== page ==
3.4. If cohort study or cross-sectional study, were groups comparable on important confounding factors and/or were preexisting differences accounted for by using appropriate adjustments in statistical analysis? N/A
  3.5. If case control study, were potential confounding factors comparable for cases and controls? (If case series or trial with subjects serving as own control, this criterion is not applicable.) N/A
  3.6. If diagnostic test, was there an independent blind comparison with an appropriate reference standard (e.g., "gold standard")? N/A
4. Was method of handling withdrawals described? Yes
  4.1. Were follow-up methods described and the same for all groups? N/A
  4.2. Was the number, characteristics of withdrawals (i.e., dropouts, lost to follow up, attrition rate) and/or response rate (cross-sectional studies) described for each group? (Follow up goal for a strong study is 80%.) N/A
  4.3. Were all enrolled subjects/patients (in the original sample) accounted for? Yes
  4.4. Were reasons for withdrawals similar across groups? N/A
  4.5. If diagnostic test, was decision to perform reference test not dependent on results of test under study? N/A
5. Was blinding used to prevent introduction of bias? Yes
  5.1. In intervention study, were subjects, clinicians/practitioners, and investigators blinded to treatment group, as appropriate? N/A
  5.2. Were data collectors blinded for outcomes assessment? (If outcome is measured using an objective test, such as a lab value, this criterion is assumed to be met.) Yes
  5.3. In cohort study or cross-sectional study, were measurements of outcomes and risk factors blinded? N/A
  5.4. In case control study, was case definition explicit and case ascertainment not influenced by exposure status? N/A
  5.5. In diagnostic study, were test results blinded to patient history and other test results? N/A
6. Were intervention/therapeutic regimens/exposure factor or procedure and any comparison(s) described in detail? Were interveningfactors described? Yes
  6.1. In RCT or other intervention trial, were protocols described for all regimens studied? N/A
  6.2. In observational study, were interventions, study settings, and clinicians/provider described? Yes
  6.3. Was the intensity and duration of the intervention or exposure factor sufficient to produce a meaningful effect? Yes
  6.4. Was the amount of exposure and, if relevant, subject/patient compliance measured? Yes
  6.5. Were co-interventions (e.g., ancillary treatments, other therapies) described? No
  6.6. Were extra or unplanned treatments described? No
  6.7. Was the information for 6.4, 6.5, and 6.6 assessed the same way for all groups? Yes
  6.8. In diagnostic study, were details of test administration and replication sufficient? N/A
7. Were outcomes clearly defined and the measurements valid and reliable? Yes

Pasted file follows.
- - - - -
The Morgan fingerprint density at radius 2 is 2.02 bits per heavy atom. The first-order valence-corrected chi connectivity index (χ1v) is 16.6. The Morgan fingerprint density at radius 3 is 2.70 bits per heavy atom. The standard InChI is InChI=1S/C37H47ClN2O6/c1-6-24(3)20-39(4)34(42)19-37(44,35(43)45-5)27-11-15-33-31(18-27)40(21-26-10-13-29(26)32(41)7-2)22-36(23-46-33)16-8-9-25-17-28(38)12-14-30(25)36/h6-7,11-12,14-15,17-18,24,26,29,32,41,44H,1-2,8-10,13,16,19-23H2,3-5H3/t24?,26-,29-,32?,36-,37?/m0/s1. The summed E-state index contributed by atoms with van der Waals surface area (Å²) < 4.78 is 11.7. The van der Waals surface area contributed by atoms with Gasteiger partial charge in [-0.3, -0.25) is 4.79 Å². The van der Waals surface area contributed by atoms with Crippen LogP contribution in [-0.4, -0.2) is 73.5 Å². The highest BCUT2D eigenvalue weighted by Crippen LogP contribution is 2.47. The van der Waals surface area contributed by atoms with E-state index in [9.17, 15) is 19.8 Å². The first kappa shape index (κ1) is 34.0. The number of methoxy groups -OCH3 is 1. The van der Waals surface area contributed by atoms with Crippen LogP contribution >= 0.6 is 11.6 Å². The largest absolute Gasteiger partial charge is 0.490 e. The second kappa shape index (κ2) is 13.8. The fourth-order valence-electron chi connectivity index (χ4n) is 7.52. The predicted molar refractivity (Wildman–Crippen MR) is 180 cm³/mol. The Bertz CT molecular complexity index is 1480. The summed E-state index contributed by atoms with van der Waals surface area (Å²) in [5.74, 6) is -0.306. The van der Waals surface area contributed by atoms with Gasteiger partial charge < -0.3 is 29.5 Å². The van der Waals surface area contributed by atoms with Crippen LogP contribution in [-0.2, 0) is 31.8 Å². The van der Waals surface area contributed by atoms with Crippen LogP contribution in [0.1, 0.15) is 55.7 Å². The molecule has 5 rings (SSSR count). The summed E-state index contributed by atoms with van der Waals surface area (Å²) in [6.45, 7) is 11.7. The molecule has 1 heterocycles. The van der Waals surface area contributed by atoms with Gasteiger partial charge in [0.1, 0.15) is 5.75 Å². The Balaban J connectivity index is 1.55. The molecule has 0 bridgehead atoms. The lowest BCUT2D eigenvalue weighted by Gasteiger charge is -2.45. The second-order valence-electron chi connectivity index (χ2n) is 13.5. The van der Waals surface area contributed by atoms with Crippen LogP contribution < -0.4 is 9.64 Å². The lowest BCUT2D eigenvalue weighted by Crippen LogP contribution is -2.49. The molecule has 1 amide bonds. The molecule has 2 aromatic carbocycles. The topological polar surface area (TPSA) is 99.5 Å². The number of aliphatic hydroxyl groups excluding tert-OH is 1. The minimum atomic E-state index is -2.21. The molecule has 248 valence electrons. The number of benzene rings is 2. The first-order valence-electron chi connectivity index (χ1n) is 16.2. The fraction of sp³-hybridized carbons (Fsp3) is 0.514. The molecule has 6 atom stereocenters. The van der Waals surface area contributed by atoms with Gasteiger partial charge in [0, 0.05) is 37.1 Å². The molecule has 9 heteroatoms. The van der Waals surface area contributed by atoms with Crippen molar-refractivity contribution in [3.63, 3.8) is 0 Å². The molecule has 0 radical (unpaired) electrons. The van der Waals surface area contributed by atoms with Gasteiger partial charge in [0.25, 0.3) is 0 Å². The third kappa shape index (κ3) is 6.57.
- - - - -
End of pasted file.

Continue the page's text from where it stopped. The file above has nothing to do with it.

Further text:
7.1. Were primary and secondary endpoints described and relevant to the question? Yes
  7.2. Were nutrition measures appropriate to question and outcomes of concern? Yes
  7.3. Was the period of follow-up long enough for important outcome(s) to occur? Yes
  7.4. Were the observations and measurements based on standard, valid, and reliable data collection instruments/tests/procedures? Yes
  7.5. Was the measurement of effect at an appropriate level of precision? Yes
  7.6. Were other factors accounted for (measured) that could affect outcomes? Yes
  7.7. Were the measurements conducted consistently across groups? N/A
8. Was the statistical analysis appropriate for the study design and type of outcome indicators? Yes
  8.1. Were statistical analyses adequately described and the results reported appropriately? Yes
  8.2. Were correct statistical tests used and assumptions of test not violated? Yes
  8.3. Were statistics reported with levels of significance and/or confidence intervals? Yes
  8.4. Was "intent to treat" analysis of outcomes done (and as appropriate, was there an analysis of outcomes for those maximally exposed or a dose-response analysis)? Yes
  8.5. Were adequate adjustments made for effects of confounding factors that might have affected the outcomes (e.g., multivariate analyses)? No
  8.6. Was clinical significance as well as statistical significance reported? Yes
  8.7. If negative findings, was a power calculation reported to address type 2 error? No
9. Are conclusions supported by results with biases and limitations taken into consideration? Yes
  9.1. Is there a discussion of findings? Yes
  9.2. Are biases and study limitations identified and discussed? Yes
10. Is bias due to study's funding or sponsorship unlikely? Yes
  10.1. Were sources of funding and investigators' affiliations described? Yes
  10.2. Was the study free from apparent conflict of interest? Yes